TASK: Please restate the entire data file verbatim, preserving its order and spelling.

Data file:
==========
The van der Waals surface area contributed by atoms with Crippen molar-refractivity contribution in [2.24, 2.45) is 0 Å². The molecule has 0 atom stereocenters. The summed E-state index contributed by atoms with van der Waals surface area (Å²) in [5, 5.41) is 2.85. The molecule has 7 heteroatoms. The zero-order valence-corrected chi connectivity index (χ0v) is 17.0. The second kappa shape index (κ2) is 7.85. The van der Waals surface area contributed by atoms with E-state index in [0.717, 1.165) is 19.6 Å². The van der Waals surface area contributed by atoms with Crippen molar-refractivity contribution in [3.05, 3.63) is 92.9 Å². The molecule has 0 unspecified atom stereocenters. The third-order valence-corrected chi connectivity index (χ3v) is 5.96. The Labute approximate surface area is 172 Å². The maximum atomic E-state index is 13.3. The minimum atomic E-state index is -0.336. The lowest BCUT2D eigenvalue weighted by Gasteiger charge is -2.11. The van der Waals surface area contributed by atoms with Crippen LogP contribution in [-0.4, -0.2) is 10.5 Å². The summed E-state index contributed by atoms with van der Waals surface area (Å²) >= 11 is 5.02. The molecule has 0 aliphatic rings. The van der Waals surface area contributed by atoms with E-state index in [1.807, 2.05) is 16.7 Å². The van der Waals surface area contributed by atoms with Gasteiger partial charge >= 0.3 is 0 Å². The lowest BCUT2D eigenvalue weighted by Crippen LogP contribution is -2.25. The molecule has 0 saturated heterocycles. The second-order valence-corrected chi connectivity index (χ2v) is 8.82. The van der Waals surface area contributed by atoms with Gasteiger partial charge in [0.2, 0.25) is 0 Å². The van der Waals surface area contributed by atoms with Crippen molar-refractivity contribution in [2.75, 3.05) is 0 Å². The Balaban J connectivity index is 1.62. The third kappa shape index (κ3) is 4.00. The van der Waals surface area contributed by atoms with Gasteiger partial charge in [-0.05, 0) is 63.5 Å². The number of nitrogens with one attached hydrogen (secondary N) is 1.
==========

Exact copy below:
The van der Waals surface area contributed by atoms with Crippen molar-refractivity contribution in [2.24, 2.45) is 0 Å². The molecule has 0 atom stereocenters. The summed E-state index contributed by atoms with van der Waals surface area (Å²) in [5, 5.41) is 2.85. The molecule has 7 heteroatoms. The zero-order valence-corrected chi connectivity index (χ0v) is 17.0. The second kappa shape index (κ2) is 7.85. The van der Waals surface area contributed by atoms with E-state index in [0.717, 1.165) is 19.6 Å². The van der Waals surface area contributed by atoms with Crippen molar-refractivity contribution in [3.05, 3.63) is 92.9 Å². The molecule has 0 unspecified atom stereocenters. The third-order valence-corrected chi connectivity index (χ3v) is 5.96. The Labute approximate surface area is 172 Å². The maximum atomic E-state index is 13.3. The minimum atomic E-state index is -0.336. The lowest BCUT2D eigenvalue weighted by Gasteiger charge is -2.11. The van der Waals surface area contributed by atoms with Crippen LogP contribution in [-0.4, -0.2) is 10.5 Å². The summed E-state index contributed by atoms with van der Waals surface area (Å²) >= 11 is 5.02. The molecule has 0 aliphatic rings. The van der Waals surface area contributed by atoms with E-state index in [1.807, 2.05) is 16.7 Å². The van der Waals surface area contributed by atoms with Gasteiger partial charge >= 0.3 is 0 Å². The lowest BCUT2D eigenvalue weighted by Crippen LogP contribution is -2.25. The molecule has 0 saturated heterocycles. The second-order valence-corrected chi connectivity index (χ2v) is 8.82. The van der Waals surface area contributed by atoms with Gasteiger partial charge in [0.2, 0.25) is 0 Å². The van der Waals surface area contributed by atoms with Crippen molar-refractivity contribution in [2.75, 3.05) is 0 Å². The Balaban J connectivity index is 1.62. The third kappa shape index (κ3) is 4.00. The van der Waals surface area contributed by atoms with Gasteiger partial charge in [-0.05, 0) is 63.5 Å². The number of nitrogens with one attached hydrogen (secondary N) is 1.